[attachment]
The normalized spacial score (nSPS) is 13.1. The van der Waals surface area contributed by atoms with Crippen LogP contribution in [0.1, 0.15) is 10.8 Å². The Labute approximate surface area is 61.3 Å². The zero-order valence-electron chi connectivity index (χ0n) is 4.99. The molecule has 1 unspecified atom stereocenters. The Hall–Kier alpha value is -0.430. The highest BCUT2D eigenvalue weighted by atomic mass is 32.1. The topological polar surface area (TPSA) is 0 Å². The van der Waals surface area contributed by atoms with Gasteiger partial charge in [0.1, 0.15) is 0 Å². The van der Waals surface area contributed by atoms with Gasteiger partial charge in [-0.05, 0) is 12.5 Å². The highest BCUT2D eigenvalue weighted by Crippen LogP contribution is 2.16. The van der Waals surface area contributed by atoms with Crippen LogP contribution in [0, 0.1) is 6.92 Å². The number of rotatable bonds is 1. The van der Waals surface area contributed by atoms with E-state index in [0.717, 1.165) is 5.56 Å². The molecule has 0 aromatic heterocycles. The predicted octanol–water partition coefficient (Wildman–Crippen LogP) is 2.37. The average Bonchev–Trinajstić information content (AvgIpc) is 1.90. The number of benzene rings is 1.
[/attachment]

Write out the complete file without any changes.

The normalized spacial score (nSPS) is 13.1. The van der Waals surface area contributed by atoms with Crippen LogP contribution in [0.1, 0.15) is 10.8 Å². The Labute approximate surface area is 61.3 Å². The zero-order valence-electron chi connectivity index (χ0n) is 4.99. The molecule has 1 unspecified atom stereocenters. The Hall–Kier alpha value is -0.430. The highest BCUT2D eigenvalue weighted by atomic mass is 32.1. The topological polar surface area (TPSA) is 0 Å². The van der Waals surface area contributed by atoms with Gasteiger partial charge in [0.1, 0.15) is 0 Å². The van der Waals surface area contributed by atoms with Gasteiger partial charge in [-0.05, 0) is 12.5 Å². The highest BCUT2D eigenvalue weighted by Crippen LogP contribution is 2.16. The van der Waals surface area contributed by atoms with Crippen LogP contribution in [0, 0.1) is 6.92 Å². The number of rotatable bonds is 1. The van der Waals surface area contributed by atoms with E-state index in [0.717, 1.165) is 5.56 Å². The molecule has 0 aromatic heterocycles. The predicted octanol–water partition coefficient (Wildman–Crippen LogP) is 2.37. The average Bonchev–Trinajstić information content (AvgIpc) is 1.90. The number of benzene rings is 1.